The second way will require you to use the tool that defines strings in traditional .xml. Then, by using Gradle, this can automatically generate all required classes with useful extensions.

  • The first step is to create .xml files with strings and put them in the appropriate directories for the language (e.g. values-de, values-en).

resources/values/strings_en.xml

<?xml version="1.0" encoding="UTF-8" ?>
<resources>
<string name="app_background">App background</string>
</resources>

resources/values-de/strings_de.xml

<?xml version="1.0" encoding="UTF-8" ?>
<resources>
<string name="app_background">App hintergrund</string>
</resources>

resources

Strings location

  • The next step is to run the resourceGeneratorTask.

example_of_the_generated_file
The example of the generated file

  • Lastly, we need to provide strings down the composition tree through CompositionLocalProvider.
val LocalResources = staticCompositionLocalOf { ResourcesImpl("EN") }

@Composable
fun ApplicationTheme(content: @Composable () -> Unit) {
    CompositionLocalProvider(LocalResources provides ResourcesImpl(Locale.current.language)) {
        content()
    }
}

@Composable
fun ApplicationScreen() {
    ApplicationTheme {
        Text(text = getString().app_background)
    }
}

Drawables

Similarly, the two solutions when dealing with drawables involve one with automation and the other without.

First solution: Without automation

The first approach is to duplicate the same drawable for each platform. Then, you need to implement the PainterRes object for each platform by using a specific way of reading the drawable. The code below is an example of how you can implement the PainterRes object for desktop and Android platforms. Look carefully as you’ll notice that we’re referencing to a drawable by path on the desktop but by resource id on Android.

PainterRes implementation

commonMain/Kotlin/PainterRes.kt

import androidx.compose.runtime.Composable
import androidx.compose.ui.graphics.painter.Painter

expect object PainterRes {
    @Composable
    fun loginBackground(): Painter
}

desktopMain/kotlin/PainterRes.kt

import androidx.compose.runtime.Composable
import androidx.compose.ui.graphics.painter.Painter
import androidx.compose.ui.res.painterResource

actual object PainterRes {
    @Composable
    actual fun loginBackground(): Painter = painterResource("images/login_background.png")
}

androidMain/kotlin/PainterRes.kt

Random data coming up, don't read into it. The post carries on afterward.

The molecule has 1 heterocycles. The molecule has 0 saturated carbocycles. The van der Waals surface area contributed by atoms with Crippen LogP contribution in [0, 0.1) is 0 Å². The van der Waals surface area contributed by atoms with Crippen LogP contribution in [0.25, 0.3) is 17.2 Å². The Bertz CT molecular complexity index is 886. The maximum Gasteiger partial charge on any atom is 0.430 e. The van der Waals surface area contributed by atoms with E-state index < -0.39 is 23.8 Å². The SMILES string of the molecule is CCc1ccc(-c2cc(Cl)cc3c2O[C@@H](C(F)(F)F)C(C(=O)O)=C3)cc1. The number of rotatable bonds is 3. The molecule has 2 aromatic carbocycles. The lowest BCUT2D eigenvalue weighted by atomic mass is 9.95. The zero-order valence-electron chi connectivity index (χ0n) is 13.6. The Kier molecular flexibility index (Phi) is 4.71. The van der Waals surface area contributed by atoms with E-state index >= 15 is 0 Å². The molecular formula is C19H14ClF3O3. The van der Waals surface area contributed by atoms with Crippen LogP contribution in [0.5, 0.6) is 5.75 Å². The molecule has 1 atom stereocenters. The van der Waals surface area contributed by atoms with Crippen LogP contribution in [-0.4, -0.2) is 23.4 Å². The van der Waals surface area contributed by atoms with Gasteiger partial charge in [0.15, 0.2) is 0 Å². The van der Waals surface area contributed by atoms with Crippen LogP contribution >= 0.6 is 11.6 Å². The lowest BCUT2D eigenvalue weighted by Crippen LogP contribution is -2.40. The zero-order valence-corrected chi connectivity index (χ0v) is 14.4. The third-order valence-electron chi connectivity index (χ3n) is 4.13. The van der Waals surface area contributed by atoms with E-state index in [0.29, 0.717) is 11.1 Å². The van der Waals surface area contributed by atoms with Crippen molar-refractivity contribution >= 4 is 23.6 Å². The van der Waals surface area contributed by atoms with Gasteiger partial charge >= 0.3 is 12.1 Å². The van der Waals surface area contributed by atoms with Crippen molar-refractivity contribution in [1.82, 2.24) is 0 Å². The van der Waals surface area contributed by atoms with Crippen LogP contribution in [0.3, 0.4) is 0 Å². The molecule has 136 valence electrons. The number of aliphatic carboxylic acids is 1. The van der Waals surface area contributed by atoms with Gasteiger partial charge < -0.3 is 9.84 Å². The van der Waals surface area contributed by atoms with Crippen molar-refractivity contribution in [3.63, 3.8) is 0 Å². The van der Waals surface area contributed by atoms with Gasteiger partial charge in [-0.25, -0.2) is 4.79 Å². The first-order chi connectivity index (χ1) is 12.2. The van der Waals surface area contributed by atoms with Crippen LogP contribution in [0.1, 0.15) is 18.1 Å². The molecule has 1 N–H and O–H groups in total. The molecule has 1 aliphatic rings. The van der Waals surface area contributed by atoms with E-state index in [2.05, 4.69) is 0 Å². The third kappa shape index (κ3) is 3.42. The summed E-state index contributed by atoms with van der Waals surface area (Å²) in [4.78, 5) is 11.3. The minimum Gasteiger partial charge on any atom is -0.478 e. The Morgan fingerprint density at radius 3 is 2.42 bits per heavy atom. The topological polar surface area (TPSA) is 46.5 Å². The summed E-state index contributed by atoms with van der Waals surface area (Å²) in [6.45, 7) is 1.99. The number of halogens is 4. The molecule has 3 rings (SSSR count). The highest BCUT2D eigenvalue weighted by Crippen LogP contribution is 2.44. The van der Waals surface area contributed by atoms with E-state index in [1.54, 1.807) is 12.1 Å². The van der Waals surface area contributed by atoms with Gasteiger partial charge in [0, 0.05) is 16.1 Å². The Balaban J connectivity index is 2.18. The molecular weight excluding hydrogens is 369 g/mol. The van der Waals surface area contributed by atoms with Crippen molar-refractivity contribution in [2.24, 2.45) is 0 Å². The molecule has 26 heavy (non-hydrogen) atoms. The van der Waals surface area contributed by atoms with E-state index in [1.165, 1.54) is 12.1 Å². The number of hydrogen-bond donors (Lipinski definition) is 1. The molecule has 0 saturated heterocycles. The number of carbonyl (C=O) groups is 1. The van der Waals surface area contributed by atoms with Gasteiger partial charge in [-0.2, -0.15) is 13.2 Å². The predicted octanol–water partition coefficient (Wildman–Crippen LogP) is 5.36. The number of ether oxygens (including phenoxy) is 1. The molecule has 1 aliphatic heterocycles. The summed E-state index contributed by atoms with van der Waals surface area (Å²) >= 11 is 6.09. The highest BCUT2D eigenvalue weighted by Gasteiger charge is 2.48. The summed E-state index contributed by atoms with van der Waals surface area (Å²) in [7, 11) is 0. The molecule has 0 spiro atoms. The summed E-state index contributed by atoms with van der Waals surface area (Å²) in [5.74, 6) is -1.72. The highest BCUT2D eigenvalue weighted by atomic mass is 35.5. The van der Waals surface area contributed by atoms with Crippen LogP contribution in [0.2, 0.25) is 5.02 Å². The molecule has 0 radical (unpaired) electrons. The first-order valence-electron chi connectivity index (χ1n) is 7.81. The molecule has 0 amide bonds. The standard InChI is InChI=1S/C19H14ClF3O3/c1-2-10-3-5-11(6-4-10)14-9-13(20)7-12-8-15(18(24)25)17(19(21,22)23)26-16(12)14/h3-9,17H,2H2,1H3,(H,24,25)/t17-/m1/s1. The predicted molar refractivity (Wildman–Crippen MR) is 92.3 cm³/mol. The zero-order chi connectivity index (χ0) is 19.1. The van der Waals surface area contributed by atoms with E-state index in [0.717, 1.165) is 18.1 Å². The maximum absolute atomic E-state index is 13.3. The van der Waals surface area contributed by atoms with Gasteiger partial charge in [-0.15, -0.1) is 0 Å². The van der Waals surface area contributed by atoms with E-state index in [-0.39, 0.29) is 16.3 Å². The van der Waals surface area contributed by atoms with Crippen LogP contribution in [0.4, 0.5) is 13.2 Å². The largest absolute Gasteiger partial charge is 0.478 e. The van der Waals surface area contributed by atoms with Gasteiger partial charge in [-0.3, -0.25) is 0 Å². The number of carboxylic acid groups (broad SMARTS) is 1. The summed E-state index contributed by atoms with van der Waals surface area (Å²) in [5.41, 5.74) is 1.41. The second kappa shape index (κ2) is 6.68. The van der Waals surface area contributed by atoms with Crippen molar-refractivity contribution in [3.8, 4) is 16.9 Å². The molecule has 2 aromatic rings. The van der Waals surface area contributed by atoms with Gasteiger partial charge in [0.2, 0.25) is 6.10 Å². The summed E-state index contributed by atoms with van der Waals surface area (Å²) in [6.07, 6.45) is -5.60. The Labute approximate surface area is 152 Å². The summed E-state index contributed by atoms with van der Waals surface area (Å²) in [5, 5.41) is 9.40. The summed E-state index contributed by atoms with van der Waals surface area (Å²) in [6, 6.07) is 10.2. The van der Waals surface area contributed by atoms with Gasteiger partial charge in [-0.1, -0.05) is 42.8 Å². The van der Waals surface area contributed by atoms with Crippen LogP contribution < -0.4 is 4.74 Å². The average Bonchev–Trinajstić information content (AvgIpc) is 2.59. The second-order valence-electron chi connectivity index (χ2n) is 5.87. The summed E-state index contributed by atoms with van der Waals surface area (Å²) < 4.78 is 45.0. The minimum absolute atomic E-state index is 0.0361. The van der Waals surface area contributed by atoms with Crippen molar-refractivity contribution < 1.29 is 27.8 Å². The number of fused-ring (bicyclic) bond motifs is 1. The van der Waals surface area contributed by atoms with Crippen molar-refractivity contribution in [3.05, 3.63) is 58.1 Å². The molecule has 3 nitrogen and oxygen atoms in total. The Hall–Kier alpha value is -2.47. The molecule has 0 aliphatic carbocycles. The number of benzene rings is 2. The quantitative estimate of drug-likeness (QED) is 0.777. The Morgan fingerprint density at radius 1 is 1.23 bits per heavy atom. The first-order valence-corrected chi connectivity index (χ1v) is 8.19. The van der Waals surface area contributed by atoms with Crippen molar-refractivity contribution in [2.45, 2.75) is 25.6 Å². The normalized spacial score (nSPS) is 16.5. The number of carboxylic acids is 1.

import androidx.compose.runtime.Composable
import androidx.compose.ui.graphics.painter.Painter
import androidx.compose.ui.res.painterResource

actual object PainterRes {
    @Composable
    actual fun loginBackground(): Painter = painterResource(R.drawable.login_background)
}

Here’s an example when using the solution above.

@Composable
fun ApplicationScreen() {
    ApplicationTheme {
        Image(painter = PainterRes.loginBackground())
    }
}

Now, imagine that you have 100 drawables in your app. First, you must duplicate every drawable for each platform. Then, you’ll need to implement PainterRes. This approach requires a lot of manual work.

Second solution: With automation

The other way uses a well-known code generation mechanism. A bit of a different method using expect / actual will help you simplify this solution.

  1. Put all drawables under drawable/.

Put_all_drawable_under_drawable

2. Then, run the resourceGeneratorTask.

example_of_generated DrawableResources

3. Finally, you need to provide a drawable down the composition tree. By using imageResources, you’ll be able to get the drawable.

val LocalResources = staticCompositionLocalOf { ResourcesImpl(“EN”) }

@Composable
fun ApplicationTheme(content: @Composable () -> Unit) {
    CompositionLocalProvider(LocalResources provides ResourcesImpl(Locale.current.language)) {
        content()
    }
}

@Composable
fun ApplicationScreen() {
    ApplicationTheme {
        Image(painter = imageResources(image = getDrawbles().red_circle_exclamation_mark))
    }
}

Most of the work will be done by the Gradle task. You just need to provide the drawable down the tree.

ImageResources implementation

commonMain/kotlin/imageResources

import androidx.compose.runtime.Composable
import androidx.compose.ui.graphics.painter.Painter

@Composable
expect fun imageResources(image: String): Painter

androidMain/kotlin/imageResources

import androidx.compose.runtime.Composable
import androidx.compose.ui.graphics.painter.Painter
import androidx.compose.ui.platform.LocalContext
import androidx.compose.ui.res.painterResource

@Composable
actual fun imageResources(image: String): Painter {
    val context = LocalContext.current
    val name = image.substringBefore(“.”)
    val drawable = context.resources.getIdentifier(name, “drawable”, context.packageName)
    return painterResource(drawable)
}

desktopMain/kotlin/imageResources

import androidx.compose.runtime.Composable
import androidx.compose.ui.graphics.painter.Painter
import androidx.compose.ui.res.painterResource

@Composable
actual fun imageResources(image: String): Painter = painterResource(“drawable/$image”)

Conclusion

As you can see, because it’s not particularly obvious how to handle resources in Kotlin Multiplatform, we had to come up with some creative workarounds. Admittedly, resourceGeneratorTask plays a vital role as it does most of the work for us. When these things happen, it’s important to think of solutions that are as simple as possible to implement.

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More posts by this author

Krzysztof Kansy

Android Developer at Netguru
Kotlin Multiplatform Guidelines  Architectural aspects of multiplatform projects developed in Kotlin Read now!